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How to Price a Marketing Proposal: Four Proven Approaches

by Ruben Gamez  |  
March 19, 2018
  |  2,502 views

Conversations about pricing can be uncomfortable, but they're a necessity for every marketer. Figuring out how to broach the topic tactfully—in a way that actually encourages prospects to become clients—gives you a tremendous advantage over competitors.

How do you pull it off?

By applying a few tried-and-true principles, you can navigate this key part of closing every sale.

Let's talk about how to do that.

Use price to persuade prospects to become clients


Cost is always on potential clients' minds. Even if you spend hours painstakingly preparing your marketing proposals, readers will often flip straight to the pricing section. Accepting that is the first step to conveying your price in a way that helps your chances of winning new business instead of hurts them.

Regardless of the project, apply the following six principles within your proposal pricing sections to help you land more clients.

1. Bundle your pricing


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Ruben Gamez is the founder of Docsketch, a sales document tool that has helped companies earn more than $2 billion in sales.

LinkedIn: Ruben Gamez

Twitter: @earthlingworks

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  • by Ginger W. Mon Mar 19, 2018 via web

    This answers a big question I've had about why my proposals occasionally fall into a black hole: giving them options (probably too many options) just confused them. If I want to offer more services beyond their basic 'ask', I should be patient and offer them later as an extension of the contract or build the extra services into the initial price.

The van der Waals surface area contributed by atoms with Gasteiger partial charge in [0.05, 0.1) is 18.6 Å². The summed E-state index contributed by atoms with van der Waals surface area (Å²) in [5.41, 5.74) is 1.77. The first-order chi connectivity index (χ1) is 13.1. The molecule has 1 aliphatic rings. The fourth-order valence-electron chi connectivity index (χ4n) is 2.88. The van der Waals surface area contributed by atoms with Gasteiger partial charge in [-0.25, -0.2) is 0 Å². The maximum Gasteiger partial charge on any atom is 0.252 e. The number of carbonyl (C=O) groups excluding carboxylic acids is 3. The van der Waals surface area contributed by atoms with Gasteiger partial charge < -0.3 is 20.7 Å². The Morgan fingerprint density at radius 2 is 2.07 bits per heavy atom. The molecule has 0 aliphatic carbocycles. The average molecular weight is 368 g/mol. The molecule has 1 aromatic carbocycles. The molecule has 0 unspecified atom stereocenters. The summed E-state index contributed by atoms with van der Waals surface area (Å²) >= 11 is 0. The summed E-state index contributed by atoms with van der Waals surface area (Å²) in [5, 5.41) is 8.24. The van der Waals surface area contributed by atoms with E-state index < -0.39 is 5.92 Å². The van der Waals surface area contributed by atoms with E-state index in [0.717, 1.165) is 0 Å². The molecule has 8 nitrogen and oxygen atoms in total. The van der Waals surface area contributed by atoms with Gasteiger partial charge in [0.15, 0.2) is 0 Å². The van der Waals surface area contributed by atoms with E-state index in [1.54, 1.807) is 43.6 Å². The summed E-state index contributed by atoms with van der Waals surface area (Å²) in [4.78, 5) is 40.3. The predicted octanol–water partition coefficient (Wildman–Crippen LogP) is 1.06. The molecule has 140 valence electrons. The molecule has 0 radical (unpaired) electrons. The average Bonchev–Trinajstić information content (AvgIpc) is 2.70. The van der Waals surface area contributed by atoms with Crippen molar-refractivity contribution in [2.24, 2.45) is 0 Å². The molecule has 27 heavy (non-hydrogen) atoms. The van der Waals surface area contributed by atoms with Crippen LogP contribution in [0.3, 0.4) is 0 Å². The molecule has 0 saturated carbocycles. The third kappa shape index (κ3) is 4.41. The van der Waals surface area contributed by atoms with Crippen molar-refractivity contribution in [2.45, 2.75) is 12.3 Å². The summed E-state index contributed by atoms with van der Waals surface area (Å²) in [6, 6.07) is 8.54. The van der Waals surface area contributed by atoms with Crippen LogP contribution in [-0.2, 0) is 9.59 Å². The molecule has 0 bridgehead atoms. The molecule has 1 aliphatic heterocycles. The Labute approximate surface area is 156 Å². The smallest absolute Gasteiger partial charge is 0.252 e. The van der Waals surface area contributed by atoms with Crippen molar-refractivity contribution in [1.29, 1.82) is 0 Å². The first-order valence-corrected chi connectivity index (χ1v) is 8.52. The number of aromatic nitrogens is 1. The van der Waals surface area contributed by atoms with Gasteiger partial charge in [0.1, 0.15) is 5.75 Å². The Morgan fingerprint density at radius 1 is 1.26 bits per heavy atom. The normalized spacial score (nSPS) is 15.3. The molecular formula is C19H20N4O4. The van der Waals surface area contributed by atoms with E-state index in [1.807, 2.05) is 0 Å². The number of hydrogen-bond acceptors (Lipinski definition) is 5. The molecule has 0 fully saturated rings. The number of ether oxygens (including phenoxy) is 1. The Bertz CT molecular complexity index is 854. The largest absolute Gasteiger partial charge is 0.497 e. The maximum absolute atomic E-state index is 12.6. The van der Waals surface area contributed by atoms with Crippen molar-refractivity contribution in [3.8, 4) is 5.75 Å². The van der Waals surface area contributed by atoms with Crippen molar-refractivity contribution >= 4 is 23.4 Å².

• by Adam Martinez Tue Mar 20, 2018 via web

    I just saw a video of a speech given by Alan Weiss at Stanford and he said one thing that caught my attention, "Emails never work." I personally have never used emails as a form of marketing so I do not have anything to benchmark on but this is still a good article. Thanks

  • by Adriana J. Sat Apr 7, 2018 via mobile

    Presentation is definitely key. We send proposal decks which might include the right number of options but the deck itself is too long for my liking. Any comments on this? Will clients actually go through the whole thing? How long is too long?

  • by Matthew Maginley Sun Jun 10, 2018 via web

    I send my proposals to people I've qualified with a budget to spend. As for value, my presentation shows how I solve the immediate problem for my price. I don't resubmit or chase business. I keep it as simple and direct as possible

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